Brachymetatarsia Surgery Cost

How Much Does Brachymetatarsia Surgery Cost?

Last Updated on April 4, 2024
Written by CPA Alec Pow | Content Reviewed by Certified CFA CFA Alexander Popinker

Brachymetatarsia is a condition characterized by abnormal shortening of one or more metatarsal bones in the foot. This can lead to aesthetic issues, difficulty fitting shoes, and pain. In severe cases, surgery may be required to realign and lengthen the metatarsals. But brachymetatarsia surgery is complex – so what costs are involved?

This guide covers the typical pricing for brachymetatarsia surgery, including the procedure itself, surgeon fees, hospital charges, implants, therapy, and more. Understanding the costs allows you to plan and budget appropriately if this treatment is recommended.

We’ll also look at insurance coverage, financing options, choosing a qualified surgeon, surgical techniques, recovery, risks, and key factors that impact the total expense.

How Much Does Brachymetatarsia Surgery Cost?

The overall total cost for brachymetatarsia surgery range between $10,000 – $30,000.

While exact pricing depends on your unique case, typical costs for brachymetatarsia surgical correction are:

  • Surgeon professional fees: $2000 – $8000
  • Hospital or facility charges: $6000 – $15,000
  • Implants, grafts, hardware: $2000 – $5000
  • Physical therapy (varies): $1000 – $5000

Many of the factors outlined above will determine where you fall within this range. Be sure to obtain an itemized case estimate from your surgeon. website mentions that the Brachymetatarsia surgery cost with insurance ranges from $5,000 to $20,000 or more, with factors such as procedure complexity, surgeon’s fees, anesthesia fees, facility fees, and geographical location affecting the cost. mentions that the approximate cost of Brachymetatarsia surgery without insurance is $10,000, covering surgeon’s fees, surgery center, anesthesia, and follow-up in Arizona for 6 months.

What is Brachymetatarsia and Its Symptoms?

Brachymetatarsia refers to one or more of the metatarsal bones in the foot being abnormally short compared to the other metatarsals. Often, the fourth metatarsal is affected.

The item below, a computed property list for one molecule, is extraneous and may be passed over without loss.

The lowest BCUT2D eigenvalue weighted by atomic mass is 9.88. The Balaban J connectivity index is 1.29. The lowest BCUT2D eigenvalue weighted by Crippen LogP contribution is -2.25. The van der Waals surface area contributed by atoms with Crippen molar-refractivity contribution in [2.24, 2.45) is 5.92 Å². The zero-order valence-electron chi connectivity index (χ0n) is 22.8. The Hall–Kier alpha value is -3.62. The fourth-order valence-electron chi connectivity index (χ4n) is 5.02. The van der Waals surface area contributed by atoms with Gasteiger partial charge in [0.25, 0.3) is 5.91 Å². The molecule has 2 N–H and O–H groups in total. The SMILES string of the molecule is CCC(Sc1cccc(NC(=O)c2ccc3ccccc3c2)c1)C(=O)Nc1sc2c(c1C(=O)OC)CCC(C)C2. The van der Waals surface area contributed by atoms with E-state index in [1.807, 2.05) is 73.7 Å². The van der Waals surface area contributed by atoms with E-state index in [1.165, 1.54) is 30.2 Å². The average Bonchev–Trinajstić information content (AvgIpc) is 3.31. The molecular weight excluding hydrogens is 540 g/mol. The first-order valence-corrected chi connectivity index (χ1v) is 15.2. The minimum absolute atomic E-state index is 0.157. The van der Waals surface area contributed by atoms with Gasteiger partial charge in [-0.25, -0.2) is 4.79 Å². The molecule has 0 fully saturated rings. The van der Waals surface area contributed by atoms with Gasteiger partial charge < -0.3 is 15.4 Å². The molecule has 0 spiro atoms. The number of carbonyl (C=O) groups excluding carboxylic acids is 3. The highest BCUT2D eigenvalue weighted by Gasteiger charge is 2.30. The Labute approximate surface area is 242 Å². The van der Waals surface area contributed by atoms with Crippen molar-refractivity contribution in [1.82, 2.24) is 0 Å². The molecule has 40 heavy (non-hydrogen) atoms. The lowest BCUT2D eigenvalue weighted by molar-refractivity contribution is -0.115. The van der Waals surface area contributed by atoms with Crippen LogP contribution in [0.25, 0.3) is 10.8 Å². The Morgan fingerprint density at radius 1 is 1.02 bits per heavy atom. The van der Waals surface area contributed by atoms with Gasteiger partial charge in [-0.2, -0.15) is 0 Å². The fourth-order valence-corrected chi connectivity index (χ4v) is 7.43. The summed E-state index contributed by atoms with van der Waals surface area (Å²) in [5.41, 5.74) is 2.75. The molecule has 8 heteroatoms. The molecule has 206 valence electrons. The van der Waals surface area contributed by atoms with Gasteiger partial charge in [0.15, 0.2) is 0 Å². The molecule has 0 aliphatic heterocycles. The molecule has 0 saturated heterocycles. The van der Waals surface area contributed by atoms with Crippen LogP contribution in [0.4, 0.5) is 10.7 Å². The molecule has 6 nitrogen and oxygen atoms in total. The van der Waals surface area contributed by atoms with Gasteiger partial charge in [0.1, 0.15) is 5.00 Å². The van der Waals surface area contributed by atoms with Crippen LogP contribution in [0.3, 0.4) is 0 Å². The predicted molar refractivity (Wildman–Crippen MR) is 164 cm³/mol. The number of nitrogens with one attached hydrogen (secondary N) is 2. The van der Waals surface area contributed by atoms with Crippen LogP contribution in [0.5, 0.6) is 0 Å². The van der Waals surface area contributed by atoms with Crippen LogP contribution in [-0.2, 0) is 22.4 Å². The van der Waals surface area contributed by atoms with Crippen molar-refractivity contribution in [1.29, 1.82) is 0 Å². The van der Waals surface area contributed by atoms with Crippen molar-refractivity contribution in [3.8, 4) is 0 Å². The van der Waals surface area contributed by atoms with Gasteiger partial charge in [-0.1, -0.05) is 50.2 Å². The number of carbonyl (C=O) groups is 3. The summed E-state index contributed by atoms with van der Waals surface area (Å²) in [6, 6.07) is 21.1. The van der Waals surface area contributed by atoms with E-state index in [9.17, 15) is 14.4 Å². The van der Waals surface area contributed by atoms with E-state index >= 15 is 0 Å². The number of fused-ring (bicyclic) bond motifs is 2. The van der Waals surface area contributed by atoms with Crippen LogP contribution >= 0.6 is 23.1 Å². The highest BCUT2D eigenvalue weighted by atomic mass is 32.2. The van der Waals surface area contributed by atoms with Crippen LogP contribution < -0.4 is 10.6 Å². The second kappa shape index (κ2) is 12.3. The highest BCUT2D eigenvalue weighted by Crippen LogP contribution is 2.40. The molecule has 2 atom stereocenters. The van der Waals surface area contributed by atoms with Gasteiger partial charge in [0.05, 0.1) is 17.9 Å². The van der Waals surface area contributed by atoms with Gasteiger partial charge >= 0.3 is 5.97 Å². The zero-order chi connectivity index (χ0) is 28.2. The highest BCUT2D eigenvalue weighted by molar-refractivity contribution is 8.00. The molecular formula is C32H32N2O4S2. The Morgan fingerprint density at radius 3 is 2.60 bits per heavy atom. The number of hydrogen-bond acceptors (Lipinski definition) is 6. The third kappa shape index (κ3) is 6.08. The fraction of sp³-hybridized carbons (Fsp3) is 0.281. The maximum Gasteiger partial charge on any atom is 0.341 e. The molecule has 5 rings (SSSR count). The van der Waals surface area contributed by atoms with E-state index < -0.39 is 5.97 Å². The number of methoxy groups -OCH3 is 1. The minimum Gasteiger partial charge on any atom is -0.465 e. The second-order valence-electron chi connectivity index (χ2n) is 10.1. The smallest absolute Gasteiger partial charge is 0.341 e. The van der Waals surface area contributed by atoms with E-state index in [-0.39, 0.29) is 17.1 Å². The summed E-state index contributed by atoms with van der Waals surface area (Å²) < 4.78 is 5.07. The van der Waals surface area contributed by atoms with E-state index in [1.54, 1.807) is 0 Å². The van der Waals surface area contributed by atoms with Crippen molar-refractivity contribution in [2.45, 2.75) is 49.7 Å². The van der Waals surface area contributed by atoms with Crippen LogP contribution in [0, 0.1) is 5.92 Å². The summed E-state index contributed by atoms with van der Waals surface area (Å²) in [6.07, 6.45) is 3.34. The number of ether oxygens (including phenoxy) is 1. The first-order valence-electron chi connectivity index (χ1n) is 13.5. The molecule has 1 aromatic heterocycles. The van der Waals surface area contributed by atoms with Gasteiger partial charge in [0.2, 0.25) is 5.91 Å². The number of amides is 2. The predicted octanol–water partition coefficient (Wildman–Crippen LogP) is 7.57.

Signs and symptoms include:

  • Aesthetic issues – The foot may appear compressed or asymmetrical
  • Discomfort – From calluses or pressure points that develop
  • Numbness or tingling – From nerves being compressed
  • Difficulty with shoe-fitting – Due to the shortened toe
  • Pain and arthritis – From altered weight distribution

Diagnosis typically involves physical examination, x-rays, CT scans or MRI. If the deformity is causing significant problems, surgery may be recommended.

What Causes Brachymetatarsia?

While the exact causes are unknown, potential contributing factors include:

  • Genetic conditions or congenital disorders affecting bone growth
  • Previous injury, infection, or surgery that impacted the metatarsal
  • Certain medical conditions like diabetes that affect circulation and bone health
  • Trauma or fractures during pivotal bone development phases in youth

The fourth metatarsal is most commonly involved since it is the longest metatarsal bone and undergoes the most growth. Disruption to its development or blood supply as a child may lead to brachymetatarsia later in life.

Surgical Options for Brachymetatarsia Correction

If non-surgical treatment like orthotics or padding fail to provide relief, several surgical procedures may be considered to realign and lengthen the metatarsals:

Metatarsal Bone Lengthening

This is the most common and straightforward approach. During surgery:

  • The shortened metatarsal bone is cut through its midsection.
  • The two ends are gradually lengthened and realigned using miniature external fixation devices attached to pins placed in the bone segments.
  • As the bone ends are pulled apart about 1mm daily, new bone tissue forms and regrows in the gap.
  • Once the desired length is achieved, the external fixator is removed and the incision closed.

Bone Grafting Procedures

Bone grafting introduces donor bone material or bone substitutes to add length:

  • Bone from the patient’s hip area or a cadaver is harvested.
  • The graft material is precisely sized and inset into a cut made in the short metatarsal bone.
  • Internal pins, screws, or plates may be used to stabilize the graft as it integrates.

Synthetic bone substitutes can also be used. Healing takes 6-12 weeks.

Also check out the price for Bunion surgery, toe shortening, and hammertoe surgery.

Callus Distraction Osteogenesis

This technique involves:

  • Making a cut in the affected metatarsal bone, then gradually pulling the ends apart using an external fixator device.
  • As tension is applied across the gap daily, new bone tissue forms in the space between the ends.
  • This bone callus matures and consolidates into regenerated, lengthened metatarsal bone.
  • Once the desired length is achieved, the external fixator is removed.

What Affects the Cost of Brachymetatarsia Surgery?

Multiple factors influence the total pricing:

Type of Brachymetatarsia Procedure

  • Simple metatarsal lengthening has lower costs for materials and OR time needed.
  • Bone grafting is more complex, requiring donor bone harvesting and precise graft sizing.
  • Callus distraction with external fixation is very technique-sensitive and time-intensive.

Number of Metatarsals Being Treated

  • Fixing multiple shortened metatarsals requires longer surgery, more hardware, and higher costs.
  • Staged procedures may be needed to correct each metatarsal sequentially.

Extent of Lengthening Required

  • The greater the amount of lengthening needed, the more expensive the procedure.